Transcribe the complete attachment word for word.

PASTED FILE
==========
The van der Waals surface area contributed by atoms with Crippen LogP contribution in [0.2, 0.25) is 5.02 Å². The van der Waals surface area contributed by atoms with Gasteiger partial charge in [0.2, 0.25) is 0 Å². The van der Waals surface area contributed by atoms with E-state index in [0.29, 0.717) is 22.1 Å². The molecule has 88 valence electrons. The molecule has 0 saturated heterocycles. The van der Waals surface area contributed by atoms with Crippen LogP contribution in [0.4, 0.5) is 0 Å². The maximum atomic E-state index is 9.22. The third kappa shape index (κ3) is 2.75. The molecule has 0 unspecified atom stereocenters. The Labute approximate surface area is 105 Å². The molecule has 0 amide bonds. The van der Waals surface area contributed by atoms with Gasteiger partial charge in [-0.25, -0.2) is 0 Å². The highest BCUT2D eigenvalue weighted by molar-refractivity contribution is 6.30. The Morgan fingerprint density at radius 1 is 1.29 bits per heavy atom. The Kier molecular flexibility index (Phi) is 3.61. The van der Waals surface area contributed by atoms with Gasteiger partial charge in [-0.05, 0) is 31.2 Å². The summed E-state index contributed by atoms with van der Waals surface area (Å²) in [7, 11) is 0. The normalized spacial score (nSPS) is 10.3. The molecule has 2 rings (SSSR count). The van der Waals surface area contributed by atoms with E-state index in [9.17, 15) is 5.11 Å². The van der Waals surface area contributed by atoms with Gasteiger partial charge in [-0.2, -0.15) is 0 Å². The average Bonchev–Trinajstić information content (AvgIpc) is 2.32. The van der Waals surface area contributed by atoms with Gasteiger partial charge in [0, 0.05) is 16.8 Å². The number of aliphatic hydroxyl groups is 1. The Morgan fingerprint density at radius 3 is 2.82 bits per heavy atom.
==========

The van der Waals surface area contributed by atoms with Crippen LogP contribution in [0.2, 0.25) is 5.02 Å². The van der Waals surface area contributed by atoms with Gasteiger partial charge in [0.2, 0.25) is 0 Å². The van der Waals surface area contributed by atoms with E-state index in [0.29, 0.717) is 22.1 Å². The molecule has 88 valence electrons. The molecule has 0 saturated heterocycles. The van der Waals surface area contributed by atoms with Crippen LogP contribution in [0.4, 0.5) is 0 Å². The maximum atomic E-state index is 9.22. The third kappa shape index (κ3) is 2.75. The molecule has 0 unspecified atom stereocenters. The Labute approximate surface area is 105 Å². The molecule has 0 amide bonds. The van der Waals surface area contributed by atoms with Gasteiger partial charge in [-0.25, -0.2) is 0 Å². The highest BCUT2D eigenvalue weighted by molar-refractivity contribution is 6.30. The Morgan fingerprint density at radius 1 is 1.29 bits per heavy atom. The Kier molecular flexibility index (Phi) is 3.61. The van der Waals surface area contributed by atoms with Gasteiger partial charge in [-0.05, 0) is 31.2 Å². The summed E-state index contributed by atoms with van der Waals surface area (Å²) in [7, 11) is 0. The normalized spacial score (nSPS) is 10.3. The molecule has 2 rings (SSSR count). The van der Waals surface area contributed by atoms with E-state index in [9.17, 15) is 5.11 Å². The van der Waals surface area contributed by atoms with Gasteiger partial charge in [-0.2, -0.15) is 0 Å². The average Bonchev–Trinajstić information content (AvgIpc) is 2.32. The van der Waals surface area contributed by atoms with Gasteiger partial charge in [0, 0.05) is 16.8 Å². The number of aliphatic hydroxyl groups is 1. The Morgan fingerprint density at radius 3 is 2.82 bits per heavy atom.